Sequart Content Tagged:
Magazine content related to 2000AD (page 2 of 2)
Continued from last week. But Millar’s work for Fleetway often went far beyond casual, unthinking sexism. As the months passed and the examples of this piled up, he gave every impression of being a died-in-the-wool misogynist.… [more]
Continued from last week. The image of Millar as a tykish, daring and promising newcomer was wearing through by the end of 1992. What had at first seemed like boyish ambition, conspicuous potential and a novice’s… [more]
Continued from last week. The Spider wasn’t the only long-unseen British superhero to be radically reworked by Millar in Vicious Games. He also briefly laid claim to Tri-Man, who’d been a far more conventional example of the… [more]
Continued from last week. Fifteen months would pass until March 1992′s 2000 AD Action Special and the next of Millar’s superhero stories to see print. A stillborn revamping of the Sixties British superhero The Spider, it… [more]
Continued from last week. The obviousness of Millar’s influences would become more and more of a problem as his work for Fleetway continued. Of course, 2000AD had been founded upon a deliberate policy of appropriating and… [more]
Continued from last week. In fact, it’s more than possible that Morrison actually had a considerable influence upon the format of Zenith: Tales of the Alternative Earths. Four years previously, he’d written his own series of… [more]
Continued from last week. For a brief moment in early 1990, Millar’s career appeared to be unambiguously prospering. As of May, Trident had, in addition to The Saviour, added Millar’s The Shadowmen to their schedule. Though… [more]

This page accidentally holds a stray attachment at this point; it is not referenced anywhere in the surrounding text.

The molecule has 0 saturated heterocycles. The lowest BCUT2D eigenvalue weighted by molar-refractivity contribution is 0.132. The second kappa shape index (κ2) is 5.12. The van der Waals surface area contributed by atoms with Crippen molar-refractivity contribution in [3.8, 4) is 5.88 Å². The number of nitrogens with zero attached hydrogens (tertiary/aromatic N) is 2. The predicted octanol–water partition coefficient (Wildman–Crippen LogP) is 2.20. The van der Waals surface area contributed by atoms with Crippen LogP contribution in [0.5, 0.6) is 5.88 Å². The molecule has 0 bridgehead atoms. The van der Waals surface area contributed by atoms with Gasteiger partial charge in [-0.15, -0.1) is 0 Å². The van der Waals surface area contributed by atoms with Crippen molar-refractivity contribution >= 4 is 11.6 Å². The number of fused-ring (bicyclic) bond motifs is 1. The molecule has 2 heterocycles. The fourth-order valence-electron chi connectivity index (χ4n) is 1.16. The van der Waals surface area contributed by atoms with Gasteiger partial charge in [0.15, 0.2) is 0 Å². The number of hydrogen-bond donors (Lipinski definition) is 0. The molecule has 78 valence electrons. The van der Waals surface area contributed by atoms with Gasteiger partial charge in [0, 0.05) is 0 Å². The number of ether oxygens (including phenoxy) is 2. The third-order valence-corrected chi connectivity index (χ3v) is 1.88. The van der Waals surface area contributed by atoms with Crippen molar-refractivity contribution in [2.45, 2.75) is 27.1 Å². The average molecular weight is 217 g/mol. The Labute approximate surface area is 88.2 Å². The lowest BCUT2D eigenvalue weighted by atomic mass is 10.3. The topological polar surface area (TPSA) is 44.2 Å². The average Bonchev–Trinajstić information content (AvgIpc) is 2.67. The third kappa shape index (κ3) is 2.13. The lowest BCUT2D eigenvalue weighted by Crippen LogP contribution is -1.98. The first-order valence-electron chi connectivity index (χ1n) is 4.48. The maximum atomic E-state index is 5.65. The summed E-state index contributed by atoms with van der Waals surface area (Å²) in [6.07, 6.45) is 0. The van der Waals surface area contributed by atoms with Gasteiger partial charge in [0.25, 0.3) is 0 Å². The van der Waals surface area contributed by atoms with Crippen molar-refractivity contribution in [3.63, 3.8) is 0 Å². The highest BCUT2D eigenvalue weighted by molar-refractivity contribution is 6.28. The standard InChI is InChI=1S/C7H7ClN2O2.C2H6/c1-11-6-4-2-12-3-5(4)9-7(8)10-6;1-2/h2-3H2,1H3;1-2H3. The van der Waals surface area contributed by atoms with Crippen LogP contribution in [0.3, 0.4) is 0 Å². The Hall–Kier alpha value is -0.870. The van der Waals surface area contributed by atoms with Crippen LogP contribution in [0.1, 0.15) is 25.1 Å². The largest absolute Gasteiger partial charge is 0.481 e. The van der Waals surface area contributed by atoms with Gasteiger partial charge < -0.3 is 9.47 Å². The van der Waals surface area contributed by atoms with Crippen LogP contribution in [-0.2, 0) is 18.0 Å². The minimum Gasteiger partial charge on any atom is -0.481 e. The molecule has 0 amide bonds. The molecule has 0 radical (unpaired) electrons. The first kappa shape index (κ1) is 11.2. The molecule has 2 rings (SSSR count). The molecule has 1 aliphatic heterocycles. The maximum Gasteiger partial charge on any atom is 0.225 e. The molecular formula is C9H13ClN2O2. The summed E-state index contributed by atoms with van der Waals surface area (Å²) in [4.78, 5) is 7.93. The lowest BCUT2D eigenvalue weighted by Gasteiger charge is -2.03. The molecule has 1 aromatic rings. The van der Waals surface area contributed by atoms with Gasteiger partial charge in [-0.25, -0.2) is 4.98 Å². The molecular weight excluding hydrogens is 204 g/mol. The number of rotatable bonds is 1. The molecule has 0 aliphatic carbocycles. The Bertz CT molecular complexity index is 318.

2000AD artist Henry Flint still recalls the excitement of encountering the first issue of the weekly SF-adventure comic. It was, he says, “nasty, brutal. Parents hated it. The morality of the heroes was questionable. After… [more]
An Interview with Rob Williams, on 2000AD‘s Ichabod Azrael and Comics Storytelling in General (Part 2)
Continued from last week. COLIN SMITH: I may well be very wrong here, but it seems from the outside as if you’re determined not just to tell a good story, but to push your own boundaries… [more]
I gave up on 2000AD in the early 1990s. Not only did it seem to have lost much of its sharpness and satirical edge, but it often appeared complacent, sloppy and even, on occasion, smug… [more]
Earlier, we discussed how Dredd is faithful to its source material, to the extent that it could be described as a violent morality play. Today, I’d like to discuss the film’s narrative choices, because I… [more]
I’d struggle to overstate how much I enjoy and admire Al Ewing’s work.
Dredd is a far better, smarter, and well-made film than anyone had a right to respect. It gets nearly everything right. It’s visually beautiful, even when disgusting. It’s entertaining. But it’s also disturbing and thought-provoking.… [more]
NB: The Zaucer of Zilk is currently being serialised in 2000AD, so please be aware of oncoming spoilers as well as the likelihood that most if not all of my presumptions are entirely misplaced.
Sequart Research & Literacy Organization’s entire line of eight books of comics scholarship is now available in revised editions featuring significantly lower cover prices.
Sequart Research & Literacy Organization is proud to annouce that the second edition of Grant Morrison: The Early Years is now available for order only through comic shops.
Bit of a tangent this time but part of my job as Clubs & Technology Editor here at The List is to review video games. And with the recent release of Rogue Trooper (another classic… [more]
In my very first article I mentioned the importance of 2000AD and its impact on the UK comic scene (and in fact the comics world as a whole), so this month I thought I’d pull… [more]
It is something that has always interested me as a British reader, and something I briefly touched on in my previous column; comics are a quintessentially American art form, so how come so many of… [more]